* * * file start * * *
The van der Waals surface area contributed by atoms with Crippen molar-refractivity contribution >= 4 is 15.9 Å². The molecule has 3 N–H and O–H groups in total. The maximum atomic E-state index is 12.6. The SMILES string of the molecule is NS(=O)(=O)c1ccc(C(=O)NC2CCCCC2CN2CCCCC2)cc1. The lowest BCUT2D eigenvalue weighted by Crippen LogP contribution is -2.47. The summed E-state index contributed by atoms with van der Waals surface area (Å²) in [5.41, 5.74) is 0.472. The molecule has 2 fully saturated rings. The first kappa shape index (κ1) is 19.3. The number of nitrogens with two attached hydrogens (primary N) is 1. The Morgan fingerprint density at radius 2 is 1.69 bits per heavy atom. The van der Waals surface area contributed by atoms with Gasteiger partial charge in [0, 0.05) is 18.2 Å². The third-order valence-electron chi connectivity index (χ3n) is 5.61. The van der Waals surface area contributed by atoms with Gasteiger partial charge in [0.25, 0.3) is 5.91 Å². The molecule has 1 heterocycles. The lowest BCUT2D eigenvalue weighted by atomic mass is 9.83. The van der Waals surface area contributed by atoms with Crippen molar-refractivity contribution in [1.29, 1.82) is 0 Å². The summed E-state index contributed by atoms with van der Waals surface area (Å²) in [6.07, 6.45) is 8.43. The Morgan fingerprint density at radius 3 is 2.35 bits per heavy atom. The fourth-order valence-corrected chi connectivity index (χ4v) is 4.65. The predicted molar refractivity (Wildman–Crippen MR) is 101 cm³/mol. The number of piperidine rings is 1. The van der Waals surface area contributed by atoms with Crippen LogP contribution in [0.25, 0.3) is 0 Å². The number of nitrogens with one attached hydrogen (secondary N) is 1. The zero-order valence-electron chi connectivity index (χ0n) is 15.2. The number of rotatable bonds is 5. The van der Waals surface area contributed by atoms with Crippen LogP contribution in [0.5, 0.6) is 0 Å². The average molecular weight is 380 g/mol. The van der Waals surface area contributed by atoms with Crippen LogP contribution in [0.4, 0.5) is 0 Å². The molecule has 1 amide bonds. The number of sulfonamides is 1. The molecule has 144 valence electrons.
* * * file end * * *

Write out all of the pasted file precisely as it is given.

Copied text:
The van der Waals surface area contributed by atoms with Crippen molar-refractivity contribution >= 4 is 15.9 Å². The molecule has 3 N–H and O–H groups in total. The maximum atomic E-state index is 12.6. The SMILES string of the molecule is NS(=O)(=O)c1ccc(C(=O)NC2CCCCC2CN2CCCCC2)cc1. The lowest BCUT2D eigenvalue weighted by Crippen LogP contribution is -2.47. The summed E-state index contributed by atoms with van der Waals surface area (Å²) in [5.41, 5.74) is 0.472. The molecule has 2 fully saturated rings. The first kappa shape index (κ1) is 19.3. The number of nitrogens with two attached hydrogens (primary N) is 1. The Morgan fingerprint density at radius 2 is 1.69 bits per heavy atom. The van der Waals surface area contributed by atoms with Gasteiger partial charge in [0, 0.05) is 18.2 Å². The third-order valence-electron chi connectivity index (χ3n) is 5.61. The van der Waals surface area contributed by atoms with Gasteiger partial charge in [0.25, 0.3) is 5.91 Å². The molecule has 1 heterocycles. The lowest BCUT2D eigenvalue weighted by atomic mass is 9.83. The van der Waals surface area contributed by atoms with Crippen molar-refractivity contribution in [1.29, 1.82) is 0 Å². The summed E-state index contributed by atoms with van der Waals surface area (Å²) in [6.07, 6.45) is 8.43. The Morgan fingerprint density at radius 3 is 2.35 bits per heavy atom. The fourth-order valence-corrected chi connectivity index (χ4v) is 4.65. The predicted molar refractivity (Wildman–Crippen MR) is 101 cm³/mol. The number of piperidine rings is 1. The van der Waals surface area contributed by atoms with Crippen LogP contribution in [0.25, 0.3) is 0 Å². The number of nitrogens with one attached hydrogen (secondary N) is 1. The zero-order valence-electron chi connectivity index (χ0n) is 15.2. The number of rotatable bonds is 5. The van der Waals surface area contributed by atoms with Crippen LogP contribution in [0.5, 0.6) is 0 Å². The average molecular weight is 380 g/mol. The van der Waals surface area contributed by atoms with Crippen LogP contribution in [0.4, 0.5) is 0 Å². The molecule has 1 amide bonds. The number of sulfonamides is 1. The molecule has 144 valence electrons.